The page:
"Cucuzza Bella", photo by Ruth Huimerind, 2011
I love designs of food packages nearly as much as the food.
This is a package for Chicken sausages with apricots.
Postcard from year 1987, showing heroes by Estonian writer Eno Raud, illustrated by Edgar Valter.
These jolly fellows were very popular not just in Estonia, but all over the Soviet Union.
In Soviet time Sammalhabe (the guy with a beard, his name means Moss-beard) fought to defend nature, but now, thanks to the street art artist Edvard Von Lõngus, he seems to have switched to other current day issues.
A reprint of a vintage New Year postcard showing some symbols of good luck.
In case of a horseshoe, I wonder how long would it stay remembered. I have seen at least one young person commenting, confused: “Why are those gnomes running thorough a toilet seat cover?”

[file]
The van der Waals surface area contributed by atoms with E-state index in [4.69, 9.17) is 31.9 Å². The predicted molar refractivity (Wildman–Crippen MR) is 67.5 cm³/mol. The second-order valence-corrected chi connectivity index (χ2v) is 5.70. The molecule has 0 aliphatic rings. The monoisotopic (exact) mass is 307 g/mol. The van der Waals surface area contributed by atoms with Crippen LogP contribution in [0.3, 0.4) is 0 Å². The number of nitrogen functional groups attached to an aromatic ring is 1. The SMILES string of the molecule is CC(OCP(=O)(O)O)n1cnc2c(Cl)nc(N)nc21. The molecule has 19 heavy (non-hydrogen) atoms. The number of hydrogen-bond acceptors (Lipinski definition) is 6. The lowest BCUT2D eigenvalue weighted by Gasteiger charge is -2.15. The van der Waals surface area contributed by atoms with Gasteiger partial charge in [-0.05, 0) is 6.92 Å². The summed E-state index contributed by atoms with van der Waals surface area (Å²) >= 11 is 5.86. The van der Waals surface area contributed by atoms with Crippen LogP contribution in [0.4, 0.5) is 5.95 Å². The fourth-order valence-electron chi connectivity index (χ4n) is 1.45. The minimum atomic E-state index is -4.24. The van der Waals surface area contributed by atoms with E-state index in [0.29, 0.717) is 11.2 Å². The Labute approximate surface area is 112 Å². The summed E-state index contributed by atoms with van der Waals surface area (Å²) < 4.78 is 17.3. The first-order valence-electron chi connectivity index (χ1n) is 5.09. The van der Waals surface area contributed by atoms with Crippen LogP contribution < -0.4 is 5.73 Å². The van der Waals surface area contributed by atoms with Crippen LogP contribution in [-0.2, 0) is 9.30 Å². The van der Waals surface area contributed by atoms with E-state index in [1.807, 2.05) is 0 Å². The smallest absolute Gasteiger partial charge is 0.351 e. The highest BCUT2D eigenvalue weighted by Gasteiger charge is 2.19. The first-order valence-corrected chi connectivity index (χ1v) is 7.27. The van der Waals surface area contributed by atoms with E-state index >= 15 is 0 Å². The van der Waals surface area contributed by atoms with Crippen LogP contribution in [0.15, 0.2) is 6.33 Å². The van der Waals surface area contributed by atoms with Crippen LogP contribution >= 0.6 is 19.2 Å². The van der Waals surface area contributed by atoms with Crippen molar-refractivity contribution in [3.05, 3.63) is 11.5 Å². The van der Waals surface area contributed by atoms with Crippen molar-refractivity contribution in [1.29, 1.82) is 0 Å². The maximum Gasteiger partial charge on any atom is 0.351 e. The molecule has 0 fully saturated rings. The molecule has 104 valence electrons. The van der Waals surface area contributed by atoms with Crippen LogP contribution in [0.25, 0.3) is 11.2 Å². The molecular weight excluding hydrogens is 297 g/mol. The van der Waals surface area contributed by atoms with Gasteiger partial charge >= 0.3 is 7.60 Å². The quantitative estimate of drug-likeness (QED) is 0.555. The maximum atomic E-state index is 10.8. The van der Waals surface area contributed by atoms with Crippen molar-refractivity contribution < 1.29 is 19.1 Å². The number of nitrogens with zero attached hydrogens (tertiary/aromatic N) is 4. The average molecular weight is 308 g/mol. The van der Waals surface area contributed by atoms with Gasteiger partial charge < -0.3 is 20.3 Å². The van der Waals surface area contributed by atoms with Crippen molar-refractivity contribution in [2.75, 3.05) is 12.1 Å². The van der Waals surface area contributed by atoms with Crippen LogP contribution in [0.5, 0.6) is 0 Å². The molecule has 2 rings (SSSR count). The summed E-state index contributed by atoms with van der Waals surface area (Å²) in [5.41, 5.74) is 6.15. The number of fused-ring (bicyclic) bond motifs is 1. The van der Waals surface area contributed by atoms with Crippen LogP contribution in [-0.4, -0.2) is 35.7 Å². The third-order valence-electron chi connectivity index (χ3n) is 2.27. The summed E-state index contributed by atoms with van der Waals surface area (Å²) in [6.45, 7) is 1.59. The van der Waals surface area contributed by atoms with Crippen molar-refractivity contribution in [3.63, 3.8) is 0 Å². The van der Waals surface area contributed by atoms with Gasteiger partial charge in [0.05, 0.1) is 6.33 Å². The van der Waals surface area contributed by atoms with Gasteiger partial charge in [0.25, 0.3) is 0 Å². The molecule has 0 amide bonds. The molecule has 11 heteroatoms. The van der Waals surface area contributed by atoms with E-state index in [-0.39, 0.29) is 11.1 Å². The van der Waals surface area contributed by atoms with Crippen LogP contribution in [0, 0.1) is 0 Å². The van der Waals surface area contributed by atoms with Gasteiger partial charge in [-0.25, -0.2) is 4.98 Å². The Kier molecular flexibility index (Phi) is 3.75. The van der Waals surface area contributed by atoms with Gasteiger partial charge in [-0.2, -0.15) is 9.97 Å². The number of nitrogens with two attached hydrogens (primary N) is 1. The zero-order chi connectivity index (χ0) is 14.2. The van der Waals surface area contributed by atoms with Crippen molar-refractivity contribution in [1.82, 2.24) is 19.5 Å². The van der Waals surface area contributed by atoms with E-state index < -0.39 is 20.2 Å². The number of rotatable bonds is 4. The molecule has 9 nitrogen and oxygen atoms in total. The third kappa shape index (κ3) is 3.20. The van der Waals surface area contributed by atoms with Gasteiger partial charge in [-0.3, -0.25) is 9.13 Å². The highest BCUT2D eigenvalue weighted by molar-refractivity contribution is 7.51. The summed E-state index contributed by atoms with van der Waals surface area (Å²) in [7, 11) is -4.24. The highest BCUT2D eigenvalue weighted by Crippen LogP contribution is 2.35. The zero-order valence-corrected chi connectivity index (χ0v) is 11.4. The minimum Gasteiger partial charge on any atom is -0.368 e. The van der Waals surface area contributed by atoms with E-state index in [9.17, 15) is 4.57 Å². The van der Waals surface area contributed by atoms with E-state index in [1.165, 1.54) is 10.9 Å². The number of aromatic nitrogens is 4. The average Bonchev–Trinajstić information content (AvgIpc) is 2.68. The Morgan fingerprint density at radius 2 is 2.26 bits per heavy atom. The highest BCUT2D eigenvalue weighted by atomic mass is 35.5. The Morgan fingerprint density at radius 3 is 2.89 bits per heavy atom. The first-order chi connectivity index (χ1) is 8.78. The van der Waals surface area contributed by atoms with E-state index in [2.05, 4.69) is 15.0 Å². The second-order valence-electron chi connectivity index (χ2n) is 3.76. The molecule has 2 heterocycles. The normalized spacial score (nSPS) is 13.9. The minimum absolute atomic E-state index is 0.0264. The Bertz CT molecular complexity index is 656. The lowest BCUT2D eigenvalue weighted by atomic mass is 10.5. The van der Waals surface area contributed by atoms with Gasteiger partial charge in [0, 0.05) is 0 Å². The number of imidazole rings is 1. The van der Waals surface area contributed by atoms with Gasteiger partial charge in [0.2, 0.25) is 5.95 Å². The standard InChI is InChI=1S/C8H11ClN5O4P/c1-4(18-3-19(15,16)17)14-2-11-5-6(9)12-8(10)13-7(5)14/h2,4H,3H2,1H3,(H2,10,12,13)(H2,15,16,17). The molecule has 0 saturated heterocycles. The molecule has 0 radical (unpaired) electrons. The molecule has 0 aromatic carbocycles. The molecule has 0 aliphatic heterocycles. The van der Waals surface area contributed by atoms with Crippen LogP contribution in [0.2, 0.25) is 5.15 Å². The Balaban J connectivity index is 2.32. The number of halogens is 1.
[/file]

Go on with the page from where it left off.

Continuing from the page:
MEOWPostcard BURMA KATTER Lars Peter Roos
Postcard from Huma publishers, photo by Arne Ader - a beech marten.
This cute portrait makes me think of a very popular poetic description from 19 century - nugissilmne neiuke. It means little maiden with eyes of marten. I guess in English one would use something like a bright eyed maiden to get the same thing described? Or is there a better way to say it?
Last week I finished reading Estonian translation of “Spillover” by David Quammen. The Estonian title of the book is “Hüpe”.
So it seems appropriate to share these 2 flyers by the Republican House of Sanitary Education of Estonian SSR. The flyers warn against dangers of rabies and influenza.
The rabies flyer is from year 1980, by artist R. Eilsen. The influenza one is from year 1983, by artist E.Tikerpäe
Those willow branches on Easter cards look so innocent, but should we believe them?
The first postcard is from Estonia, the second one from the Czech Republic.